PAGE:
“ How did you get such a cut, anyhow ? ” she exclaimed, in a tone which implied that a cut on the forehead was positive proof of total depravity.

“ Rasselas tripped me up,” I sobbed.

“’Rastus ? ’Rastus who?” she ejaculated. “ I don’t know any ’Rastuses.”

“ Oh, I think he does n’t live on this side of the pond, grandaunt,” interposed cousin Jane, partly suspecting the identity of Rasselas, and wishing to keep me from further entanglement. Playing with strange — and evidently vicious — boys from across the lake was a fault my grandaunt could understand and deal with. But playing with a boy invited down from the library shelves would have been one of those mysterious misdemeanors which puzzled her New England conscience.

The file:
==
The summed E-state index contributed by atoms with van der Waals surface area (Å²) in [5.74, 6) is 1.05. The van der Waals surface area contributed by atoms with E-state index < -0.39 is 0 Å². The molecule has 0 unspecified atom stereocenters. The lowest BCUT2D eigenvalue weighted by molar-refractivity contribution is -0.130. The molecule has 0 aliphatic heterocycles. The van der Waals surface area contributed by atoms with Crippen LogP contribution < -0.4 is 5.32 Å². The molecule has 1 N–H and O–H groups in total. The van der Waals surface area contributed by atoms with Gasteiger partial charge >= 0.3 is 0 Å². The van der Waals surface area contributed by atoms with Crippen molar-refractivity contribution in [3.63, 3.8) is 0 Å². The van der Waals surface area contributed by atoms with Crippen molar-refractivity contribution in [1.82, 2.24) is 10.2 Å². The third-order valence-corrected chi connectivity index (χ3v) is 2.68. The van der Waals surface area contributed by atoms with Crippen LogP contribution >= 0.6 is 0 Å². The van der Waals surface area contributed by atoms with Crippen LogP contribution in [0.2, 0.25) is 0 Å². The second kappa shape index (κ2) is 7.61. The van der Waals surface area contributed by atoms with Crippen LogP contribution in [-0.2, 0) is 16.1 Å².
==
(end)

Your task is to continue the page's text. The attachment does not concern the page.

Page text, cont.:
The volume relating to the Persecutions of the Early Christians was responsible for one other escapade wherein I got rather an overdose of realism. Personating an Early Christian, I fled wildly through the woods from imaginary pursuers, hiding now and then in dens and caves. At last I thought of a plan which would require less strain of imagination, and would enable me to enter thoroughly into the spirit of my part. A railroad ran through the district, and at each grade crossing was a sort of excavation under the rails which I now understand the farmers call a culvert, but which I then knew as a “culprit.” Being designed to keep stray cows from untimely death, — a railroad having much the same fascination for a cow as for a boy, — the “ culprit ” was uncovered. I, being still an Early Christian, filled one of the dry channels with green weeds and small bushes, beneath which I crawled, hiding from my pursuing foes, represented by the locomotive with its line of cars. Not knowing much about railway schedules, I crept into my hiding-place and waited. I waited so long that my enthusiasm grew cool and my body stiff and cramped. I remembered that sometimes at the Junction steam came from the locomotive’s wastepipe and made little reeking puddles on the ground. I wondered if I ran any risk of being scalded. I began to feel afraid, which, to be sure, was just what I was there for, but I found the real thing worse than I had expected. The repressed energy of my muscles seemed to find outlet through my imagination ; until by the time the train actually came on, I was no longer a seeker after experimental knowledge of Early Christian sufferings, but a much terrified boy of seven, who scarcely hoped to survive the passing of the coming monster over the “ culprit ” and his own trembling little body. Curiously enough, it did not once occur to me that I could crawl out of my hiding-place and go home whenever I pleased. I was there for a purpose, and I stayed until that purpose was accomplished. After the train had gone by, and I had got my breath once more, I went home a wiser but by no means a sadder boy. Indeed, after the stiffness had passed a little from my limbs, I walked braggartly as one who had performed great feats. But the noise of my deed had preceded me, — by what means I never knew. It put the cap upon the climax by which my iniquities had been steadily mounting. I was removed from the gentle tutelage of cousin Jane, and sent to school.